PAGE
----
Bloomberg Business published an article this morning about the legal battle that is playing out over the Playboy.London domain name. In a single panel UDRP decision rendered in January, a WIPO panelist ruled that the Playboy.London domain name be transferred to Playboy Enterprises International. The owner of the domain name is fighting to keep it.
According to the Bloomberg Business article, the owner of Playboy.London has filed a lawsuit in order to retain the domain name. From the article:
“Playboy’s lawyers contacted Ross last year to say he didn’t have the right to use the trademark and in January won a ruling from the World Intellectual Property Organization in Geneva, which handles disputes over Web domains, saying it should be transferred to them.
Ross hired a lawyer and filed a London lawsuit on Feb. 12 to stop that happening.”
I think this is a case to follow because there are thousands of descriptive keywords used by brands, and many of those become available to purchase when new domain extensions go on the market. It doesn’t seem right to me that a brand would automatically get to own that keyword.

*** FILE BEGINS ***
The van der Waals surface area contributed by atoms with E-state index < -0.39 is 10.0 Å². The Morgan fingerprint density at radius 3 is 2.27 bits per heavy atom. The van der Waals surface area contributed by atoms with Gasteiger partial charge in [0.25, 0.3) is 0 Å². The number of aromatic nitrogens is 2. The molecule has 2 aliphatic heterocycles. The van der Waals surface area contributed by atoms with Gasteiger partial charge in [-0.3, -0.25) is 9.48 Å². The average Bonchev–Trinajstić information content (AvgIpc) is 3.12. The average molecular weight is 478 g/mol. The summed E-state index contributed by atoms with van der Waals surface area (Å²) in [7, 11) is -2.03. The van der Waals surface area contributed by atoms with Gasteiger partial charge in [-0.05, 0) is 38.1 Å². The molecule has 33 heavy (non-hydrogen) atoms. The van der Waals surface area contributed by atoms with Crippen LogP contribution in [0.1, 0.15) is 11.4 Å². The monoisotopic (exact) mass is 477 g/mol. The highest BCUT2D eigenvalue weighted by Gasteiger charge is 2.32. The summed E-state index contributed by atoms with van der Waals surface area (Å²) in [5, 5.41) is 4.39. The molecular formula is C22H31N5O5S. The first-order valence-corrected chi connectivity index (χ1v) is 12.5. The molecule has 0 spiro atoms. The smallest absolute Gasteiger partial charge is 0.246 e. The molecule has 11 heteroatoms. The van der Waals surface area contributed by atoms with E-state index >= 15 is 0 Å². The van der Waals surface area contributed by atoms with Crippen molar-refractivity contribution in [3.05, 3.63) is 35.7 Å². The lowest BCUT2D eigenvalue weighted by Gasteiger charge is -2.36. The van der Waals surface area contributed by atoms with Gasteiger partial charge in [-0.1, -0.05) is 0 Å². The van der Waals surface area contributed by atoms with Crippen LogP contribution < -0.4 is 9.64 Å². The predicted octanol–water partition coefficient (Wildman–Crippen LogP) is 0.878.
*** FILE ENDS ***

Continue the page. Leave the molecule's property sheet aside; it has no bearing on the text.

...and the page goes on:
For people who buy new gTLD domain names, one aspect of the UDRP ruling I found troubling is found in section 6B: “The Response contains no evidence of use of the Domain Name, let alone non-commercial use.” From my own experience, it can take a lot of time to create and implement a development plan for a business, and I don’t think it’s fair that non-use can be penalized when the name hasn’t even been registered all that long.
I think this will be an interesting case to follow. You can read additional background about the domain name and case on the Bloomberg Business website.
The sad thing in this case is the obvious reversal of the terms; London playboy dot com is owned by Playboy since 2002.
What about PlayboyLondon.com?
Playboy will win this on a common law/use basis at the very least. They have made “Playboy” a non generic name-really no different than Realtor.
Yes, there are thousands of descriptive keywords used by brands, which makes this an interesting case to follow. Let justice prevail. The problem is, how much justice can you afford?